Close Window | Print


July 8, 2008


By Shaun Bishop



Clerk's error led to huge debt for San Mateo County



A scheduling error by a clerk for the San Mateo County tax assessment appeals board set off a chain of events that will cost the county millions of dollars in tax money owed to Genentech, officials said Tuesday.


County officials disclosed what triggered an eventual $20 million court ruling against them on the same day the Board of Supervisors met in closed session to discuss what to do about the problem.


Supervisors took no action, but the county will reach out to Genentech in an effort to negotiate some sort of settlement, County Counsel Michael Murphy said.

"I'm hopeful that we can find a way to resolve this judgment and payment in a way that has the least impact on schools and on our communities," Supervisor Rich Gordon said.


In April, a Superior Court judge determined the county had failed to act in a timely fashion on the South San Francisco-based company's appeals of its property tax evaluations dating back to 1994. The county appeals board made that decision final June 27.


The ruling could be a big blow for school districts, cities and special districts that rely on property tax revenue, as well as the county.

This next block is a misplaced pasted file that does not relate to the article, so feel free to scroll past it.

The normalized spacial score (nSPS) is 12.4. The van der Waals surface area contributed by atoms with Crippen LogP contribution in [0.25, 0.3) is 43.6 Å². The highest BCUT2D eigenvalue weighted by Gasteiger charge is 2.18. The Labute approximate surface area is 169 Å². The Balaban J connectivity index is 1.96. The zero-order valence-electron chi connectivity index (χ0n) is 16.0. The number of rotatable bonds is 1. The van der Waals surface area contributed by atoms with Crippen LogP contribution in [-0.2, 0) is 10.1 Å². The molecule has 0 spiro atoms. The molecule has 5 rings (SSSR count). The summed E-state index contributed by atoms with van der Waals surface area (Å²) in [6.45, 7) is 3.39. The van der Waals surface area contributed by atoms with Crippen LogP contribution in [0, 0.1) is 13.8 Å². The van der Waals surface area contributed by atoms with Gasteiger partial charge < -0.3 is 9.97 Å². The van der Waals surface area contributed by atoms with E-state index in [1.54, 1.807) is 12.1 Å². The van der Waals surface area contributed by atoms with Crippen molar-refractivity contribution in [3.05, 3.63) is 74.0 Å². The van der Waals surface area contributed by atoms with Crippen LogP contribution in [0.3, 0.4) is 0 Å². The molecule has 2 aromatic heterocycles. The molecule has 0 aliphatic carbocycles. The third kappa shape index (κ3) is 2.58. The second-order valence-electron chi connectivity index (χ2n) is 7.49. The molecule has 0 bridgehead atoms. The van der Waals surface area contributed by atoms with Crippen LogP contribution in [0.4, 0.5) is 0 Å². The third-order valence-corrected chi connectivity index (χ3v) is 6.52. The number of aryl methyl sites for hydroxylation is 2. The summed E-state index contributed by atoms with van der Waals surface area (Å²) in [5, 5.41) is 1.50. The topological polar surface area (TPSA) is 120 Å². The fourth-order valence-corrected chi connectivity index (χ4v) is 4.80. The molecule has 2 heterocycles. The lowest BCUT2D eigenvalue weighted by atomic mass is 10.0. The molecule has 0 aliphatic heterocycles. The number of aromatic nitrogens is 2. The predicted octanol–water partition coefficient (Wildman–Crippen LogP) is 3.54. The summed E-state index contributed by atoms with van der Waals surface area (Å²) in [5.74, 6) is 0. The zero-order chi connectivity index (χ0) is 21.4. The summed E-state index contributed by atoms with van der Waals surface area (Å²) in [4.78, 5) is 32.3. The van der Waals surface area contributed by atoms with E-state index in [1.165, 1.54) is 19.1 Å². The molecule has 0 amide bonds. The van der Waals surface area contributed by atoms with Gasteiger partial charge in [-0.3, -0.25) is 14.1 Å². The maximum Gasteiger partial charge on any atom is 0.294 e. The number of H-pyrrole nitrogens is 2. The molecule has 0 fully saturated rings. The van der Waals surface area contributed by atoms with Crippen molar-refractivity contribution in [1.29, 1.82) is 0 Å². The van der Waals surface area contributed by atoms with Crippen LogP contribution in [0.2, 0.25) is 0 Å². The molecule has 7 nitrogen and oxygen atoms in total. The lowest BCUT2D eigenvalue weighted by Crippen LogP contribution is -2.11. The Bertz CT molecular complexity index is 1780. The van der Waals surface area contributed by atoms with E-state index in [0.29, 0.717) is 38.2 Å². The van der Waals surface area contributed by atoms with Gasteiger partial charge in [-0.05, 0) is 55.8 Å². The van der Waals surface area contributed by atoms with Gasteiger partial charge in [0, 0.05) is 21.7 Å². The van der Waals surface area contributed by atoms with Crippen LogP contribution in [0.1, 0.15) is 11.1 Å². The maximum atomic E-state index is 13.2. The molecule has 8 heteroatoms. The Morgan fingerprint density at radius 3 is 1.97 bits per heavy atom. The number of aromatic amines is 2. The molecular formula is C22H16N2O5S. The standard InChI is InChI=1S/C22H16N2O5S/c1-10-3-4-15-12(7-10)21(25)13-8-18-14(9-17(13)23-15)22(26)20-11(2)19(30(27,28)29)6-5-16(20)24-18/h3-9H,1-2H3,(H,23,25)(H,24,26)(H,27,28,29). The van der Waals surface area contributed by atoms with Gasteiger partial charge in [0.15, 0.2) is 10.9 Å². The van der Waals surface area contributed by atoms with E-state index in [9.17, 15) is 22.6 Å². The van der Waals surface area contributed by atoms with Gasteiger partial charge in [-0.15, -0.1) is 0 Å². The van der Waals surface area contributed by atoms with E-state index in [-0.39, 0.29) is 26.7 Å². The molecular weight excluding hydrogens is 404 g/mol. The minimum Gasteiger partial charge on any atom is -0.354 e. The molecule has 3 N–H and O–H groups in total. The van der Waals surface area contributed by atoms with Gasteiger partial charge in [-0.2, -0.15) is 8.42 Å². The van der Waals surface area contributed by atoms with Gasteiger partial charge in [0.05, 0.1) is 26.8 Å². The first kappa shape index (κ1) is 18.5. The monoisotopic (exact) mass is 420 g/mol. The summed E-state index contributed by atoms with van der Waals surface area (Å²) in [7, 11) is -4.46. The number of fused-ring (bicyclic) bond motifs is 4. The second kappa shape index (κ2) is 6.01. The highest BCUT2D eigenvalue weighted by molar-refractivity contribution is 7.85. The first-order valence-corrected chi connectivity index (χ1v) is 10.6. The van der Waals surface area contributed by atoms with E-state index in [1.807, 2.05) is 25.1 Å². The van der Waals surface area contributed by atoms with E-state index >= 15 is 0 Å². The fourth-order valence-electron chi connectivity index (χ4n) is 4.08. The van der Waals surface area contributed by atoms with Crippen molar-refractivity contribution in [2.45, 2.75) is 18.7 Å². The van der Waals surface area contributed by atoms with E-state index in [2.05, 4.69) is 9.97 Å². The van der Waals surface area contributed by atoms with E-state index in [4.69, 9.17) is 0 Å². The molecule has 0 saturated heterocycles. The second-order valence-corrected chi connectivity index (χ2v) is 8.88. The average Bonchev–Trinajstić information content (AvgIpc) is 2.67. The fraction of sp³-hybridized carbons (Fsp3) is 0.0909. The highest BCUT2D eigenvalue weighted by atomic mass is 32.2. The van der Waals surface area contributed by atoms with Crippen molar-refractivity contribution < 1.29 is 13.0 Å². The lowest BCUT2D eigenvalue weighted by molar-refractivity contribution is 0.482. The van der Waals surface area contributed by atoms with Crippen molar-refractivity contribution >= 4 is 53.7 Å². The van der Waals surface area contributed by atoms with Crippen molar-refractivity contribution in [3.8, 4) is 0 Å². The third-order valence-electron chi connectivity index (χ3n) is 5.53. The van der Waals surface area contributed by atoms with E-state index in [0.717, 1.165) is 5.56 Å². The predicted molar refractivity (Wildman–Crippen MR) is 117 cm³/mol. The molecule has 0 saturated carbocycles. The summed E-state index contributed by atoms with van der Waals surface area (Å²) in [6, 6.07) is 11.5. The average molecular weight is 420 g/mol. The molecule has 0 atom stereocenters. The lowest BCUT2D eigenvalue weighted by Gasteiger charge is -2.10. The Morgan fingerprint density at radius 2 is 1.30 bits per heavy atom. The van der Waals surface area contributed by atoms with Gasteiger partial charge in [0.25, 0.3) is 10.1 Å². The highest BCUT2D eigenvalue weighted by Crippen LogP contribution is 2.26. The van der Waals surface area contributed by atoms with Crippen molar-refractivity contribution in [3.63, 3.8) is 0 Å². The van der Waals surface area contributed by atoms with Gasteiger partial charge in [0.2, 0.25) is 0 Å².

The crucial mistake came during the scheduling of dozens of appeals filed by Genentech against taxes levied on its numerous properties in the county, officials said.


The appeals clerk properly scheduled about 80 hearings on company appeals using an old paper-based records system, but missed 16 of the appeals, Gordon said.

By the time the county realized in late 2005 that the 16 appeals hadn't been scheduled for hearings, it was too late, Murphy said. That triggered a provision in state law that says the property is worth whatever the company wrote on its appeal, Murphy said.


Genentech had valued its property at about half of what the county assessor said it was worth, he said, but didn't have facts to back that up.


"We just think (the statute) works very unfairly under these circumstances, and we would hope Genentech might understand that," Murphy said.


The employee who made the error left the county before the problem came to light, Gordon said.


Since then, the appeals board has installed a computerized scheduling system, and the clerk keeps the board's chairman abreast of the hearing schedules, Gordon said.


"The previous paper trail system, it candidly didn't have various checks and balances built into it," Gordon said. "Everything is subject to human error, but when you can make things a little bit more routine it sometimes helps."


Murphy said the county is still trying to determine the exact amount it owes, as $20 million is a rough estimate. He said he hopes to meet with Genentech officials and discuss whether the amount of debt or date of repayment can be changed.


Genentech spokeswoman Caroline Pecquet declined to say whether the company would negotiate with the county on the refund because of the ongoing litigation.

She noted that Genentech is following the law.


"San Mateo County is our corporate home, and we're committed to ensuring our presence has a positive impact on the community," she said. "We simply want to pay the amount of tax that's legally owed."